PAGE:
Sunday, July 12, 2015

Sunday Reading “The Lord and His Prayer” by NT Wright #4

15830This is the fourth week for my Sunday reading series on the book, The Lord and His Prayer, by N. T. Wright. The book was a result of a series of sermons preached in 1995 for Advent and published in 1996. In this book Dr. Wright looks at the Lord’s prayer phrase by phrase in six chapters. Each week we will look at one chapter. My plan is to pray through the book as well, each Sunday focused on one phrase of the prayer. This week, we focus on the 4th petition in the prayer, “Forgive us our trespasses, as we forgive those who trespass against us.” I have already posted some quotes from this chapter on my Facebook page and there will continue to be a weekly chapter summary here on my blog. I welcome comments on my Facebook page. It would be cool to hear from you as you pray the prayer along with me. Quotes from the book are in blue.

So the Lord’s Prayer contains, at this point, a most unusual thing: a clause which commits the pray-er to actions which back up the petition just offered. ‘Forgive us our trespasses, as we forgive those who trespass against us.’ Prayer and life are here locked indissolubly together. And, please note: this isn’t saying that we do this in order to earn God’s forgiveness. It’s a further statement of our loyalty to Jesus and his Kingdom. Claiming this central blessing of the Kingdom only makes sense if we are living by that same central blessing ourselves. 54–55

Wright begins the chapter on this phrase with a discussion of the story of the Prodigal Son. The Father runs to the son (a most undignified act) who betrayed him, and welcomes him back into his home. This is a picture of how God welcomes sinners into the kingdom. Christ, at the cross, opened the door for a complete forgiveness, a fulfillment of the Jubilee in Israel when debts were forgiven and slaves and prisoners were set free. When we come to God, we come because we are already forgiven, can be honest about our sins and fully experience God’s forgiveness.

This prayer was supremely answered when Jesus was crucified. In the light of the resurrection, they came to see that the cross was indeed the great act of liberation, of forgiveness, for which they had been waiting, even though it certainly didn’t look like it at the time. 56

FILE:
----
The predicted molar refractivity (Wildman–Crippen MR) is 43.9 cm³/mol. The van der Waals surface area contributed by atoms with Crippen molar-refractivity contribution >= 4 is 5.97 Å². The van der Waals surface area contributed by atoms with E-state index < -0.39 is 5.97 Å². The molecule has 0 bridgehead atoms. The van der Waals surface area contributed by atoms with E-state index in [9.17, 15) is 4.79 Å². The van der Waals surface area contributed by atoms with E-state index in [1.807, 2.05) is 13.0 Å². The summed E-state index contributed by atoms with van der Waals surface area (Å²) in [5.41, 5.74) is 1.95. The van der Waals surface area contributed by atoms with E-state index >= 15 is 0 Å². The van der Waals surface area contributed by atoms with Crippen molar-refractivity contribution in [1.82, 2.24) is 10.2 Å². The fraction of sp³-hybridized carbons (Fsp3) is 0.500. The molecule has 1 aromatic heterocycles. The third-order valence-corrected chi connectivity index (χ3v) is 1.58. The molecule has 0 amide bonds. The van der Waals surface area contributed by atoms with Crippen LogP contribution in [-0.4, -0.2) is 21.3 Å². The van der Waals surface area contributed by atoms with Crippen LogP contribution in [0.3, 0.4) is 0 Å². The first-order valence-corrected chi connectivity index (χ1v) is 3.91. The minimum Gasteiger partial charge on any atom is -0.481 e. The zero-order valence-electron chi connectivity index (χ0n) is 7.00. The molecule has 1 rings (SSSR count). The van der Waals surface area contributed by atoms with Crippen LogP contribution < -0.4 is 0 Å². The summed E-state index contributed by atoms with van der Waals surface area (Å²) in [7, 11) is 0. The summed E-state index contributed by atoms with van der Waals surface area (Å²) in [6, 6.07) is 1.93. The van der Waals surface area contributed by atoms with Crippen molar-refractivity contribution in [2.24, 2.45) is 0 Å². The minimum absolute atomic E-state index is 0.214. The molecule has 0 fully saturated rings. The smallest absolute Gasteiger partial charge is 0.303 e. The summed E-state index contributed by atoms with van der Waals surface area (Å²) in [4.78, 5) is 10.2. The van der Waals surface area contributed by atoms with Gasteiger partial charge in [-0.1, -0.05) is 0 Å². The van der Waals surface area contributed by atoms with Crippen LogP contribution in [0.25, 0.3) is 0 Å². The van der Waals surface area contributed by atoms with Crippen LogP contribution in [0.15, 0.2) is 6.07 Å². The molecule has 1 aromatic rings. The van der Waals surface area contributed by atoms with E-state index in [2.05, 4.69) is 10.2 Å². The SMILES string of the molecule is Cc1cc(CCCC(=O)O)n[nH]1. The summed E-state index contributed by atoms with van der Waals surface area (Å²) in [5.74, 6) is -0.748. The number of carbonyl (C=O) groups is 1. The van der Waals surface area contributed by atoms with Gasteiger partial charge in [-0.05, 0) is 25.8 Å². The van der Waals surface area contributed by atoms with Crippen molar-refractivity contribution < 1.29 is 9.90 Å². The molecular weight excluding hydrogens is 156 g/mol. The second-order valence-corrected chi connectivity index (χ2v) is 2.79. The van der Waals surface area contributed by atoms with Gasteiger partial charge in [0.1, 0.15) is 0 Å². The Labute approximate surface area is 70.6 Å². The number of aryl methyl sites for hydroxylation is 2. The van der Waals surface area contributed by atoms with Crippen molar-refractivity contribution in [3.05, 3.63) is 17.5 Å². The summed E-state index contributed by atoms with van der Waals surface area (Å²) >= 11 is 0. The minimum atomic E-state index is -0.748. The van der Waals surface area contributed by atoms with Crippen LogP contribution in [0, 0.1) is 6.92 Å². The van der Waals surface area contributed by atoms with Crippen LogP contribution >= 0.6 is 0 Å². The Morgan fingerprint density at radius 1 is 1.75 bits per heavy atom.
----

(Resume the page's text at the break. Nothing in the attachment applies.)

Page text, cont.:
The Lord’s Prayer clears away the paranoia and gets us down to business. The sequence of thought in the Prayer is designed to clear our eyes to see which bits of our guilt are purely imaginary, and which bits are real—and how we are to deal with the latter. Once we face up to real guilt, we can deal with it: by confessing it frankly and honestly, and by waking up again to the forgiving love of God as we see it in the life and death of Jesus. 61–62

Praying this prayer also obligates us to action. If we have truly received God’s forgiveness we are obliged to offer it to others on both an individual and corporate level. One of the key indicators that we in the church are really redeemed and that the Spirit is active among us, is that the church becomes a forgiving community. Our job is to live this out in front of the world as a witness that the kingdom of God is among them.

The second clause in the prayer is, therefore, a prayer of commitment to live in love and peace with all our Christian sisters and brothers. It is the prayer that should both undergird the ecumenical movement and remind us daily of the need to be reconciled within our own communities. 59.

We are now called to be the people through whom the unique victory of Calvary and Easter is implemented in and for the whole world. The church is to be the advance guard of the great act of Forgiveness of Sins that God intends to accomplish for the entire cosmos. Justice and peace, truth and mercy, will one day reign in God’s world; and the church, who could almost be defined as the people who pray the Lord’s Prayer, is to model and pioneer the way of life which is, actually, the only way of life, because it is the way of forgiveness. 57

This obligation is a little scary to me because I know how hard it is to forgive. But I have seen God break through my hard heart to move me to forgive and I have seen him do it in individuals and groups. I think that praying this prayer has a part in that. It is joy to be forgiven. It is love to offer forgiveness to others the way Christ has offered forgiveness to us.

In particular, having received God’s forgiveness themselves, they were to practice it amongst themselves. Not to do so would mean they hadn’t grasped what was going on...Failure to forgive one another wasn’t a matter of failing to live up to a new bit of moral teaching. It was cutting off the branch you were sitting on. 54.

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